Settlement with SoftBank May Be in the Offing for WeWork CEO Adam Neumann

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Photo Credit: AP

Edited by: TJVNews.com

Seems like WeWork’s Adam Neumann will be taking a significant salary cut. According to reports that are circulating the WeWork co-founder is discussing a settlement with SoftBank that would cut his payout from the Japanese investment giant roughly in half.

The Israeli-American billionaire and the office sharing giant WeWork were so miffed at Softbank when it jettisoned plans to buy $3 billion worth of shares from its investors last spring that they both filed separate lawsuits against the bank.

Before you state getting misty eyed over Neumann’s salary cut, the NY Post reported that a deal is close to being sealed that would put Softbank in a position where it would be on the hook for $1.5 billion of the amount listed above. And that would include about $500 million that will go directly into Neumann’s pocket, according to a report that appeared on Monday in the Wall Street Journal.

A person who is familiar with the deal told CNBC that Softbank (who is the majority owner of WeWork) would receive 10.5 percent of stock in WeWork from the company’s investors who jumped on board early in the game in return for a rate of $19.19 per share, which just happens to be the price that was initially agreed to.

In 2019, WeWork was not successful in an attempt at an initial public offering and as such Neumann vacated his position as the CEO. It was agreed upon that Neumann would bail out with a lucrative exit package. If the deal does make any headway,  the settlement for Neumann would involve a cut of $500 million off the $1,7 billion that he was expecting.

As per usual, both sides were mum when asked for comments on the on the negotiations taking place behind the scenes.

The NY Post reported that Marcelo Claure, the executive chairman of WeWork, who also happens to hold a top spot at Softbank had said in October that Neumann would be required to forego his hefty fee for consulting services as he was in violation of “some of the parts of the consulting agreement.” That essentially meant that Neumann would not collect a cool $185 million.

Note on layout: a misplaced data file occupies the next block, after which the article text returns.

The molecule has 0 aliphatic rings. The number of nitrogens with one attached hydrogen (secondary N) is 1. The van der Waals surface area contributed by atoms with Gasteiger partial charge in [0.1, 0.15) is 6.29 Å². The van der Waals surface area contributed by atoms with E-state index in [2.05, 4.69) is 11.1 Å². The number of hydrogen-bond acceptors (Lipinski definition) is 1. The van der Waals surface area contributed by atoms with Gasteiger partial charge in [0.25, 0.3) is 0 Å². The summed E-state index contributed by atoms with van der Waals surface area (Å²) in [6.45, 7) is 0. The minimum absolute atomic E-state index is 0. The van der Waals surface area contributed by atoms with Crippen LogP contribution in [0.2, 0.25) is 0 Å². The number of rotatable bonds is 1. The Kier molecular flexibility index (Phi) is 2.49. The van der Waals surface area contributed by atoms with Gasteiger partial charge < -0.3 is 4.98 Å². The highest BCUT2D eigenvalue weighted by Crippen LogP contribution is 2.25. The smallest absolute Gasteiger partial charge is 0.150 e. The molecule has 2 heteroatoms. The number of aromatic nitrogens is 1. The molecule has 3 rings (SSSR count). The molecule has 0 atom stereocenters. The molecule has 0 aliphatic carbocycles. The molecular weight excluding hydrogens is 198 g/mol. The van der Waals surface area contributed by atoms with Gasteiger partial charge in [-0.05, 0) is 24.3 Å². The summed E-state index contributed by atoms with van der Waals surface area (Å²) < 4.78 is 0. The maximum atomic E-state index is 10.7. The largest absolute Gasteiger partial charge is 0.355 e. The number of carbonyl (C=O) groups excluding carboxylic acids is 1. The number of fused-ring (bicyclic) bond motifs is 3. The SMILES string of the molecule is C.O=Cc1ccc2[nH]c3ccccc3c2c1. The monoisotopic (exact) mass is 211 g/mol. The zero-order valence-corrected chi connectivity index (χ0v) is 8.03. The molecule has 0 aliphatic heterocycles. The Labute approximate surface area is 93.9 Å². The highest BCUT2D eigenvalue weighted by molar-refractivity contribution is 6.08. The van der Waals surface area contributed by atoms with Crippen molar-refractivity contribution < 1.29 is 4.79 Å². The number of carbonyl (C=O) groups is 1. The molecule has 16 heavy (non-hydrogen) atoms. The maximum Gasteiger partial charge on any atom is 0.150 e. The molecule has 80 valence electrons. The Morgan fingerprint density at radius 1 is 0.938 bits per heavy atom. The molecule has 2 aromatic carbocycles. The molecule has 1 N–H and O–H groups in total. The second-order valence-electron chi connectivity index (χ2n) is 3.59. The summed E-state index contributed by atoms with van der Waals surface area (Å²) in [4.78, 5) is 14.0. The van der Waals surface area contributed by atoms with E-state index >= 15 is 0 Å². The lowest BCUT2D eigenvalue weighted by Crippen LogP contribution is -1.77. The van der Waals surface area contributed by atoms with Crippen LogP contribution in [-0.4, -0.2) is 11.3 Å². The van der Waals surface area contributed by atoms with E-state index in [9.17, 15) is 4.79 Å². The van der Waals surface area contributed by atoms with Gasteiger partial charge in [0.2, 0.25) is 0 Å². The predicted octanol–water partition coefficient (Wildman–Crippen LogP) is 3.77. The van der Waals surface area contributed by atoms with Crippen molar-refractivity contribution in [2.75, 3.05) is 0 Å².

What specifically prompted settlement talks at this particular juncture could possibly be attributed to reports circulating that say that WeWork may might to try its hand again in going public through a merger with a special purpose acquisition company, according to a report in the NY Post.

For those not in the know, a special purpose acquisition company is a publicly traded shell company that hitches itself to another firm which then takes over its stock listing, as was reported by the NY Post.

The WSJ reported that WeWork has been in talks about joining forces with a SPAC called BowX Acquisition Corp. This deal could value it at roughly $10 billion. The Post reported that this figure is well below the $47 billion valuation the company was believed to be worth before Neumann failed at its first IPO attempt.

On the more salacious side of this story, the Post reported that prior to extricating himself from his CEO chair at WeWork, reports indicated that Neumann enjoyed partying and allegedly created a culture at the company that promoted such practices. The Post reported that Neumann also allegedly smoked marijuana while on a private jet. In terms of living a profligate lifestyle, the Post also reported that the WeWork CEO did not make substantial efforts to rein in spending at a company that was bleeding cash.